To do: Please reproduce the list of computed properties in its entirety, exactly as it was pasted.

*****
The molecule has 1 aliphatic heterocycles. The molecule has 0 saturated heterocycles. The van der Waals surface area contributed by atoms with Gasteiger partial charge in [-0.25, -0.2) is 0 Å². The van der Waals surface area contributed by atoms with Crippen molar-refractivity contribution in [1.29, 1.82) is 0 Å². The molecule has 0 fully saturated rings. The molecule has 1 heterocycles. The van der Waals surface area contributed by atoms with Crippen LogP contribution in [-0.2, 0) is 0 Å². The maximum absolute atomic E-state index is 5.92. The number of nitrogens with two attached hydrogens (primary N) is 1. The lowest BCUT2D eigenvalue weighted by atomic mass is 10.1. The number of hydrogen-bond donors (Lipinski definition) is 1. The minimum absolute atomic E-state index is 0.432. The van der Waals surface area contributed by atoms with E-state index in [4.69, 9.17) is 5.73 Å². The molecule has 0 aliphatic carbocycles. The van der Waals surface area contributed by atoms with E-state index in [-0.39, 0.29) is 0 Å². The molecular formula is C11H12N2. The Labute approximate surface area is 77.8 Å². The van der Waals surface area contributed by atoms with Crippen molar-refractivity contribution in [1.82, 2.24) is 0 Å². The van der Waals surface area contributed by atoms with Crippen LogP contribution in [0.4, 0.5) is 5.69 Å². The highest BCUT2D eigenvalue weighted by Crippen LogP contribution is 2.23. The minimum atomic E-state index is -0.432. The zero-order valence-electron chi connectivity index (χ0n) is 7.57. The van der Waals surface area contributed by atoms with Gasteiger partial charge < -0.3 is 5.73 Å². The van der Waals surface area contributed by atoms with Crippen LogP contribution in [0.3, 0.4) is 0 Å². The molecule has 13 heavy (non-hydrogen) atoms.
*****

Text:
The molecule has 1 aliphatic heterocycles. The molecule has 0 saturated heterocycles. The van der Waals surface area contributed by atoms with Gasteiger partial charge in [-0.25, -0.2) is 0 Å². The van der Waals surface area contributed by atoms with Crippen molar-refractivity contribution in [1.29, 1.82) is 0 Å². The molecule has 0 fully saturated rings. The molecule has 1 heterocycles. The van der Waals surface area contributed by atoms with Crippen LogP contribution in [-0.2, 0) is 0 Å². The maximum absolute atomic E-state index is 5.92. The number of nitrogens with two attached hydrogens (primary N) is 1. The lowest BCUT2D eigenvalue weighted by atomic mass is 10.1. The number of hydrogen-bond donors (Lipinski definition) is 1. The minimum absolute atomic E-state index is 0.432. The van der Waals surface area contributed by atoms with E-state index in [4.69, 9.17) is 5.73 Å². The molecule has 0 aliphatic carbocycles. The van der Waals surface area contributed by atoms with E-state index in [-0.39, 0.29) is 0 Å². The molecular formula is C11H12N2. The Labute approximate surface area is 77.8 Å². The van der Waals surface area contributed by atoms with Crippen molar-refractivity contribution in [1.82, 2.24) is 0 Å². The van der Waals surface area contributed by atoms with Crippen LogP contribution in [0.4, 0.5) is 5.69 Å². The highest BCUT2D eigenvalue weighted by Crippen LogP contribution is 2.23. The minimum atomic E-state index is -0.432. The zero-order valence-electron chi connectivity index (χ0n) is 7.57. The van der Waals surface area contributed by atoms with Gasteiger partial charge < -0.3 is 5.73 Å². The van der Waals surface area contributed by atoms with Crippen LogP contribution in [0.3, 0.4) is 0 Å². The molecule has 13 heavy (non-hydrogen) atoms.